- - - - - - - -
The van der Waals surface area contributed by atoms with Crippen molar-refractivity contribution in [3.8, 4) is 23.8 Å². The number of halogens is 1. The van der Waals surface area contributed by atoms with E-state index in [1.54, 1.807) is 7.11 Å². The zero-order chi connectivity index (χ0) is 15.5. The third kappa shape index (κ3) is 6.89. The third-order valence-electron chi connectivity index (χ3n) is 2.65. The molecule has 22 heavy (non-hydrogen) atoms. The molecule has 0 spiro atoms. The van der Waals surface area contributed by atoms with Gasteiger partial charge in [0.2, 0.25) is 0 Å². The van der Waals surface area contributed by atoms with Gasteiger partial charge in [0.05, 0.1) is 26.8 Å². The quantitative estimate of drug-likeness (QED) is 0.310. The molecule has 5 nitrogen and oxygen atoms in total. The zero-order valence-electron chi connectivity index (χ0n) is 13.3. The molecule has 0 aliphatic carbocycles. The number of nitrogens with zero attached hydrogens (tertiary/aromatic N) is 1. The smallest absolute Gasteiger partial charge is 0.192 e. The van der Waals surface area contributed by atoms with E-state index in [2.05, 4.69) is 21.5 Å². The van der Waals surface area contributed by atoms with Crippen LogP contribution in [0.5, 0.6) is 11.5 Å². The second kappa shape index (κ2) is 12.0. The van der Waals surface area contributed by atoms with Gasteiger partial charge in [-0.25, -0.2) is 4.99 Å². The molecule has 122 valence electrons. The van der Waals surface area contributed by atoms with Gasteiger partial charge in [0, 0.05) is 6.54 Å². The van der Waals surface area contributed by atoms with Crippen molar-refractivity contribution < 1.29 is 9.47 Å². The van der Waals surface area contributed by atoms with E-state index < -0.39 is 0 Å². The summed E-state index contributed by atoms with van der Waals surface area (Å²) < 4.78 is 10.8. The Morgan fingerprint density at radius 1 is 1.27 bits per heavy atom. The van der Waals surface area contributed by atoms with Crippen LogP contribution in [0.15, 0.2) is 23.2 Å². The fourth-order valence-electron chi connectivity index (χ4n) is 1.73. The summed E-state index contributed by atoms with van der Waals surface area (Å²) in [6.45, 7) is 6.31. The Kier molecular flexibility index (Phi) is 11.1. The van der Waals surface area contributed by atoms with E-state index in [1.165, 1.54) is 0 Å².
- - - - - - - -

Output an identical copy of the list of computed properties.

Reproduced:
The van der Waals surface area contributed by atoms with Crippen molar-refractivity contribution in [3.8, 4) is 23.8 Å². The number of halogens is 1. The van der Waals surface area contributed by atoms with E-state index in [1.54, 1.807) is 7.11 Å². The zero-order chi connectivity index (χ0) is 15.5. The third kappa shape index (κ3) is 6.89. The third-order valence-electron chi connectivity index (χ3n) is 2.65. The molecule has 22 heavy (non-hydrogen) atoms. The molecule has 0 spiro atoms. The van der Waals surface area contributed by atoms with Gasteiger partial charge in [0.2, 0.25) is 0 Å². The van der Waals surface area contributed by atoms with Gasteiger partial charge in [0.05, 0.1) is 26.8 Å². The quantitative estimate of drug-likeness (QED) is 0.310. The molecule has 5 nitrogen and oxygen atoms in total. The zero-order valence-electron chi connectivity index (χ0n) is 13.3. The molecule has 0 aliphatic carbocycles. The number of nitrogens with zero attached hydrogens (tertiary/aromatic N) is 1. The smallest absolute Gasteiger partial charge is 0.192 e. The van der Waals surface area contributed by atoms with E-state index in [2.05, 4.69) is 21.5 Å². The van der Waals surface area contributed by atoms with Crippen LogP contribution in [0.5, 0.6) is 11.5 Å². The second kappa shape index (κ2) is 12.0. The van der Waals surface area contributed by atoms with Gasteiger partial charge in [-0.25, -0.2) is 4.99 Å². The molecule has 122 valence electrons. The van der Waals surface area contributed by atoms with Gasteiger partial charge in [0, 0.05) is 6.54 Å². The van der Waals surface area contributed by atoms with Crippen molar-refractivity contribution < 1.29 is 9.47 Å². The van der Waals surface area contributed by atoms with E-state index < -0.39 is 0 Å². The summed E-state index contributed by atoms with van der Waals surface area (Å²) < 4.78 is 10.8. The Morgan fingerprint density at radius 1 is 1.27 bits per heavy atom. The van der Waals surface area contributed by atoms with Crippen LogP contribution in [0.15, 0.2) is 23.2 Å². The fourth-order valence-electron chi connectivity index (χ4n) is 1.73. The summed E-state index contributed by atoms with van der Waals surface area (Å²) in [6.45, 7) is 6.31. The Kier molecular flexibility index (Phi) is 11.1. The van der Waals surface area contributed by atoms with E-state index in [1.165, 1.54) is 0 Å².